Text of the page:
The intense idealism of early New England had waned before the valleys of the Ohio and the Mississippi were settled, but it received new strength when the slavery issue sundered people again according to origins and innate moral standards. Springfield, Illinois, became the home of Lincoln, where also he lies buried, and to this day it is with good reason a Mecca for Americans, for in the valleys of the great central rivers are to be found in largest numbers the descendants of the puritan East, who in Illinois, Iowa and Kansas cling with almost aggressive conviction like their forefathers to their republican democracy as being the final manifestation of political idealism. Strong as this puritan element has been in the United States, it has hardly entered into Canadian life. Few loyalists were of that stock, fewer still of the later settlers, and the original New Englanders of Nova Scotia can hardly be said to have contributed a distinctive strain to the national character. But in so far as Puritanism denotes an attitude towards life, an ethical temper characterized by restraint and based upon religious conviction, it is one of the qualities of the Canadian people, whether French or English-speaking. The French habitant is a Catholic puritan, the average English-speaking Canadian a Protestant puritan, both of them tending to the severe, to simple preceptual conduct based on Divine sanctions, and avoiding sensuous and unrestrained emotion. But the derivation of this idealism is in the one case from the peasants and fisher-folk of Brittany and Normandy, and in the other from the rigid Protestantism of Scotland, the North of Ireland, English non-conformity and a section of Anglicanism.

Puritan influence has however been only one factor in the formation of the more recent American character. All sorts and conditions of men moved into the opening spaces of the West—religious and irreligious, adventurers and dreamers, materialists and idealists. Many having thrown off the restraints of their eastern homes were impatient of law and order. Strong-willed men took the lead, and if they were coarse, as circumstances often helped to make them, they coarsened communities. Force, cunning, shrewdness were quite as common as virtues, and in the swirl of passions idealism was often submerged. The frontier man was full of adventure, he carved his home out of the rough for himself by his own energy, and took rank by the ability he showed in subduing conditions. Therefore individuality, reluctance to acknowledge a leader, and equality in social life were notes of the new democracy. Most, however, were content to seek a comfortable home in which they could transmit to their families the older institutions of the East adapted to the new environment. Some had a vision of a new earth that was to be established in righteousness beyond the mountains. Sects jostled one another for place, revivals and excitement under denunciatory preaching were common, and asceticism became the easy rule for such earlier and cruder stages of the religious life. Hard doctrines were flung at men who were accustomed to meet hardship in nature and too often in their neighbours. Their life was lonely and monotonous; it had little beauty, and such as it had was clear cut, not subtle and charming. Plain fact, not poetry, appealed to them. But above all, with faith in their creative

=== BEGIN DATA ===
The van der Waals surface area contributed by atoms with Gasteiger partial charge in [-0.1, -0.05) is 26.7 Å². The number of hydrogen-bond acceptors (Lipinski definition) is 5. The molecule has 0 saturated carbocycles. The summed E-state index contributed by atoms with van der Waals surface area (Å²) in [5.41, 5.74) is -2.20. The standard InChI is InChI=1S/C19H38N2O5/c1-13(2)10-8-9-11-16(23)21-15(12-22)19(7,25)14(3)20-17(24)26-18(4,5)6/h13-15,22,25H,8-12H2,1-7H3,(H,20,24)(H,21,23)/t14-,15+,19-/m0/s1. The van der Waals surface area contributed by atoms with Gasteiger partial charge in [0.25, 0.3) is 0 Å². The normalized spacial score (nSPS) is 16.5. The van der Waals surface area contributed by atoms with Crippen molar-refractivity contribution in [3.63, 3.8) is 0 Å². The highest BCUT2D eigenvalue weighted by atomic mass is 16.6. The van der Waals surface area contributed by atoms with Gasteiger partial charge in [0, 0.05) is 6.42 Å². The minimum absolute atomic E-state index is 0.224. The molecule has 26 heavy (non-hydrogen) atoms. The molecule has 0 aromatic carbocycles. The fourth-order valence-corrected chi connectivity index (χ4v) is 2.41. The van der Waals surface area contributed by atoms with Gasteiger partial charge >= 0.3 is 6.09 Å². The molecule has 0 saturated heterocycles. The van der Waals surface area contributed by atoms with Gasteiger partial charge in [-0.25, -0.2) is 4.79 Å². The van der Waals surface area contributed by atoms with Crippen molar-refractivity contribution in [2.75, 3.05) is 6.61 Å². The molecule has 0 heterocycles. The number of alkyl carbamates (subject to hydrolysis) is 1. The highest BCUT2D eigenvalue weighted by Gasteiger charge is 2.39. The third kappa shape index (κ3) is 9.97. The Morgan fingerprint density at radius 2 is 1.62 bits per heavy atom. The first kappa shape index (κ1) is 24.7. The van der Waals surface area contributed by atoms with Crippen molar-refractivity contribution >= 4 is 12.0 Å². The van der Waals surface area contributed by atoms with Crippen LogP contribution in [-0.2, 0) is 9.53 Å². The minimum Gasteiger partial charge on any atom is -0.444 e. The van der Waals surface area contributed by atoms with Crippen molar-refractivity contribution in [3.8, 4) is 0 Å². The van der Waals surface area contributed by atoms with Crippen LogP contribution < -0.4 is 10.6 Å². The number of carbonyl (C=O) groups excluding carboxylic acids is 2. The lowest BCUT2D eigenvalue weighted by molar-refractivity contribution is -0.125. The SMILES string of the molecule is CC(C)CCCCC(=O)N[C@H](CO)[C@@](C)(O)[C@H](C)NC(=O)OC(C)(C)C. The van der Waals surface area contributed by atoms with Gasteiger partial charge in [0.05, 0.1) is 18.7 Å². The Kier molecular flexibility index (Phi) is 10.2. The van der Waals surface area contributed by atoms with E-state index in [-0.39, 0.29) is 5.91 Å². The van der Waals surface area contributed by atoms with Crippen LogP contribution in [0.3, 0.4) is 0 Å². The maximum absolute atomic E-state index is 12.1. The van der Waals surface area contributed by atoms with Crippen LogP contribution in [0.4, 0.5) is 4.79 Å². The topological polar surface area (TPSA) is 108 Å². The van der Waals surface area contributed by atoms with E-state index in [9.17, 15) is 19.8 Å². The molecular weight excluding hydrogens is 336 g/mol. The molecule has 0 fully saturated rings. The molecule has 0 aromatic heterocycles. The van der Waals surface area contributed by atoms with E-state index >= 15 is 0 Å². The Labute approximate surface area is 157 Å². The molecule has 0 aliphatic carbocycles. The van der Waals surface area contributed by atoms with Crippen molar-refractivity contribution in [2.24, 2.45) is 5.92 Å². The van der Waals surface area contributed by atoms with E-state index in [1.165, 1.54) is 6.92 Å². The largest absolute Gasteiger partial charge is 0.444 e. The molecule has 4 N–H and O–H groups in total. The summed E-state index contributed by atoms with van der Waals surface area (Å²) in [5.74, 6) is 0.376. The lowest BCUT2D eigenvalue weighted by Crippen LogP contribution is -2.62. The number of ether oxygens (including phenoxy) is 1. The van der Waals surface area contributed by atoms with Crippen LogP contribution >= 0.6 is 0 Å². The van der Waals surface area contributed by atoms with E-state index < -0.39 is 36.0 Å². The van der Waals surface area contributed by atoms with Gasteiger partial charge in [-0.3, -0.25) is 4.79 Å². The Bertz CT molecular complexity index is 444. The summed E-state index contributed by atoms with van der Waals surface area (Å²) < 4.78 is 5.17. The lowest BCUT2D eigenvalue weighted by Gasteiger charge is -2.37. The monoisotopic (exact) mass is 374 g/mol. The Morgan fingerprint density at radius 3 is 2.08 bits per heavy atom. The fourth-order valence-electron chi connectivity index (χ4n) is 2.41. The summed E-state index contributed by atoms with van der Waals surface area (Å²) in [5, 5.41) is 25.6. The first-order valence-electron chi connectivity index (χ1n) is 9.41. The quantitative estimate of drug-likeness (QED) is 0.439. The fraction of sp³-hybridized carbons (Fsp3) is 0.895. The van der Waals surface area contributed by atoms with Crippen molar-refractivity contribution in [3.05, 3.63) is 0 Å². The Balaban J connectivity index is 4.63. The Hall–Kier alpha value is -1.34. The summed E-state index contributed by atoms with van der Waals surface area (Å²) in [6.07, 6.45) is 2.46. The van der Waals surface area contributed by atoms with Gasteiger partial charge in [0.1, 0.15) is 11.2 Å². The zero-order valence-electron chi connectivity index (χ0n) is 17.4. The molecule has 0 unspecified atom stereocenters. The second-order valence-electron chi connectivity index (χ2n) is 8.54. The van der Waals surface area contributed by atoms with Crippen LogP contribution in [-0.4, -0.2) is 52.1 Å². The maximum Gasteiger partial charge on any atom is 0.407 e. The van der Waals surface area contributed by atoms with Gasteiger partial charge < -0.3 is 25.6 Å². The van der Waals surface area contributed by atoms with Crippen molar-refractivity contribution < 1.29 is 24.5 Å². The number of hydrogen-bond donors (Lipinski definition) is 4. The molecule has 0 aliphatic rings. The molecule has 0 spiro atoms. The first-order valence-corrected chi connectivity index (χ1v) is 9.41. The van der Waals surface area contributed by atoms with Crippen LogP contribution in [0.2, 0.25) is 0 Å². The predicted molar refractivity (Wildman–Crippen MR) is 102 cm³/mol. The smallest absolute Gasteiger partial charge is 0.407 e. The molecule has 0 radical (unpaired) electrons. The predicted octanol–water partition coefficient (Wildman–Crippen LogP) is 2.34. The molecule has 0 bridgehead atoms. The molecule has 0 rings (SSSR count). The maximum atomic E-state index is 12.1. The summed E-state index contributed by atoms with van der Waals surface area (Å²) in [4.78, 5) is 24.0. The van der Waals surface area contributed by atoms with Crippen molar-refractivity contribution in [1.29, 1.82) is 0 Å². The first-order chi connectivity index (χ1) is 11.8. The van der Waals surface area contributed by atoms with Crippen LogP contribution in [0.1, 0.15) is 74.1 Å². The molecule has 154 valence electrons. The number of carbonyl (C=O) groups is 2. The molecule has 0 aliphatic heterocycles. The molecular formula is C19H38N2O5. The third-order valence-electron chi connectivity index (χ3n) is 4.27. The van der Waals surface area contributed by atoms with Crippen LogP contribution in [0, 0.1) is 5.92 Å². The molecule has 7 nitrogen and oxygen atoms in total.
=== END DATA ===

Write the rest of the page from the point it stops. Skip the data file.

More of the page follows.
power See F. M. Davenport, Primitive Traits in Religious Revivals (1905), p. 63.